Exhibition at the Gardiner Museum helps Muslim women find their voice against oppression.
Terrorist, dirty, oppressed, ignorant: these are just some of the words that Muslim women say are often hurled at them in Toronto. These are also some of the words you will see written on works of art by those same women.
The brain child of Gurpreet Karir and Wanda Georgis, both non-Muslim social workers at the community health centre, Respect was born out of the niqab debate that took place in Canada during the Harper government, their own work with Muslim women in the Danforth and Jones Avenue neighbourhood, and the harassment and physical assault that some Muslim women are facing in Toronto.
“We were wondering how [Muslim women] were doing in this climate and how their children were doing. We were trying to think of a way to get them talking about these issues,” Karir says.
The project proved difficult at first. Karir and Georgis did not anticipate some of the anxiety and apprehension that the women had speaking about their experiences. Participants say they’ve heard several upsetting stories of Islamophobia from other Muslim Torontonians: those who wanted to change their names to avoid persecution, community members who were harassed on public transit, and many who felt anxious just leaving their homes.
“It was not easy. At first, they would say ‘everything is fine,’ ‘Canada is great,'” she says. “But as soon as we began to share our own experiences, the women also opened up about the stigma and sometimes verbal assaults that they had met.”
One of the participants, Salha Al-Shuwehdy was hesitant to join the project when she was initially asked. Never having done any art, let alone silk screening, she did not know what to expect.
“I didn’t even know that I had anything to say,” she says. “I was very anxious because…I didn’t think that anyone would care about what I had to say.”
She now credits the project with helping her find her voice. And that’s the purpose of the project: to bring the voice of Muslim women to other communities in Toronto.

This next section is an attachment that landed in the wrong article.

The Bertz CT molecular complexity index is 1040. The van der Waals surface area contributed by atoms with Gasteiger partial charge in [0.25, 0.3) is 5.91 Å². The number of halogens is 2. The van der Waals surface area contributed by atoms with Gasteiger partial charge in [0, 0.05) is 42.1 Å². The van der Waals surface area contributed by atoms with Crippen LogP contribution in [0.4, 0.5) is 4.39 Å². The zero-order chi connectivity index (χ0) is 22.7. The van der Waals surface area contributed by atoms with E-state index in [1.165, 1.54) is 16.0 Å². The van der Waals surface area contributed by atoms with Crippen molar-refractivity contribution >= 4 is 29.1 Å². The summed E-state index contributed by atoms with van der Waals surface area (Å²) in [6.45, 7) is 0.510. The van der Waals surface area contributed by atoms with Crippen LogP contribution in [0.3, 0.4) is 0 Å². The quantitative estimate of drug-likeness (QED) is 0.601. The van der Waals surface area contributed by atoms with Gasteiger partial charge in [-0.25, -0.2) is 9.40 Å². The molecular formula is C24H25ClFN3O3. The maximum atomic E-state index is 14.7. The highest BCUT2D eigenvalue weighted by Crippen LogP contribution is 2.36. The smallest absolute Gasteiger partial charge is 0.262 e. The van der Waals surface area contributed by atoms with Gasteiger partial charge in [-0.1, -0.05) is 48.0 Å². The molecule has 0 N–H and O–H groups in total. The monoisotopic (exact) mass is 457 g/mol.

While Respect is currently on display at the Gardiner Museum, part of the project—silk screens created by Muslim women including Al-Shuwehdy—was first exhibited last year at the Carrot Common in Toronto’s east end. Just like the Gardiner Museum, none of the participating women had ever been to the Carrot Common, and their one-day exhibition on the rooftop there proved to be a conversation that they wanted to continue to have.
“I told my husband, this is not the end of this project,” Al-Shuwehdy says.
And she was right.
A year later, a new, younger group of Muslim women began exploring issues of stigma and Islamopohbia through silk screening messages written on hijabs that they designed at the community centre.
Twenty-year-old Fatima Khan, a Ryerson University student whose mother participated in the first phase of the project, jumped at the chance to take her message outside of her own community.
“Me and my friends talk often about what is happening in the world and how we feel about being Muslim in Canadian society,” she says. “But we were never invited to speak openly about this or share with others from outside of our community.”
“When the attacks happened in Paris last year, my mom told me to stop taking the TTC for awhile because she was afraid everybody would blame all Muslims for what happened,” Khan adds.
After the second group of girls were finished their silk screens, Georgis and Karir once again began the difficult task of looking for a space to exhibit the works, stumbling upon the Gardiner Museum.
Through an open call for proposals, the South Riverdale Community and Health Centre applied to be a part of the Gardiner Museum’s summer-long Community Arts Space Program. And while Respect is far unlike the usual clay and ceramics that patrons are used to seeing, the Gardiner Museum was keen to host the exhibit.
“We know how difficult it can be to find space in this city,” says Rachel Weiner, senior communications officer at the Gardiner Museum. “We thought this work was vital and deserved to be seen and so we were happy to fit it into our program.”
Making art accessible to people and communities who wouldn’t normally be attending exhibitions and openings, let alone exhibiting their own works, is what is so transformative about this project. South Riverdale Community Health Centre provided the means and Gardiner Museum provided the space for Muslim women to share their stories and their hopes for a more inclusive and welcoming Toronto. In light of this, a special message from Prime Minister Justin Trudeau will be read at a community celebration of the exhibit Friday.
Respect is on display until Sunday, July 24, and admission is free.